If you manufacture goods that are sent to the UK market, there are going to be key regulatory changes* to approvals, testing, and labelling that come into force on January 1st, 2021. Knowing which rules apply to you depends on the type of goods you manufacture.
- If the goods have already been placed onto the market, or they will be prior to January 1st, 2021, then you do not need to do anything unless you intend to manufacture more goods in the future.
- If you are placing goods that are classified as vehicles, medicines, chemicals, or aerospace-related products, the rules are going to be different from those which apply to standard or ‘new approach goods’.
- If you are placing goods that are classified as medical devices, construction projects, products that require energy labelling or eco-design features, civil explosives, or rail interoperability constituents, then again, the rules are different.
*At present, these changes only apply to placing goods into the Scottish, Welsh, or English markets. For Northern Ireland, the guidance will likely be different. If you plan to place manufactured goods in the Northern Irish market from the EU, further guidance can be found here. If goods are coming from the GB region, further guidance can be found here.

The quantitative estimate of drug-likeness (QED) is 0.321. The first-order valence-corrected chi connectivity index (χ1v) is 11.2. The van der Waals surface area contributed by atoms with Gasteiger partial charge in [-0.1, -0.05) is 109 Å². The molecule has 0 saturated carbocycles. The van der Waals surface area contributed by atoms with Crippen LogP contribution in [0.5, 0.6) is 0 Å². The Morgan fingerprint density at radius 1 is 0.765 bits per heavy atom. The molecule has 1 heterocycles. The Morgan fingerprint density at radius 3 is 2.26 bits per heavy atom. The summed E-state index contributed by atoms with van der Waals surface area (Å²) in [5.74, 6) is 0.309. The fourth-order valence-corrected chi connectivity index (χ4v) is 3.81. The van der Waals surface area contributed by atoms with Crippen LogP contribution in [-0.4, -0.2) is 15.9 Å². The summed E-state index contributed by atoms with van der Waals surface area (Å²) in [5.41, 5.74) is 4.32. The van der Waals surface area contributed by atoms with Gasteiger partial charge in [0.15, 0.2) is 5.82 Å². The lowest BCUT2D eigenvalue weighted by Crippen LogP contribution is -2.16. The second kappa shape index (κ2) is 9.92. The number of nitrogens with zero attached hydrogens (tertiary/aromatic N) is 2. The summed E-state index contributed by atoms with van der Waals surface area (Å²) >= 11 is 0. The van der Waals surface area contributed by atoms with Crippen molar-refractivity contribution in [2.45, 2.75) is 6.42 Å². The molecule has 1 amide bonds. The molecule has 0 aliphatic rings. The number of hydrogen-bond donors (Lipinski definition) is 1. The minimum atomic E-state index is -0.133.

The legislative framework is comprehensive, and for some, rather difficult to follow in terms of knowing which regulatory framework is applicable to your business. If this is something you need clarity on, our company and commercial team here at OGR Stock Denton can help.
Changes to CE Markings
This is another major consideration for those selling manufactured goods to the UK market. As part of the preparations needed, you should also check whether or not you need to make changes to your conformity assessment or markings before or after January 1st, 2021.
Before this date, a Pi mark, wheel marking, or CE mark have always been used to place goods onto the UK market. Going forward, the UKCA mark is going to be the conformity assessment marking for most of the goods that today use the CE Mark.
Although for certain products, the CE mark is going to be accepted in the UK until January 1st, 2022, it is vital that your business readies itself as soon as possible to use UKCA markings. I can also confirm that at this point, it will be possible to use both the UKCA and CE marking, as long as you are completely compliant with both EU and UK regulations.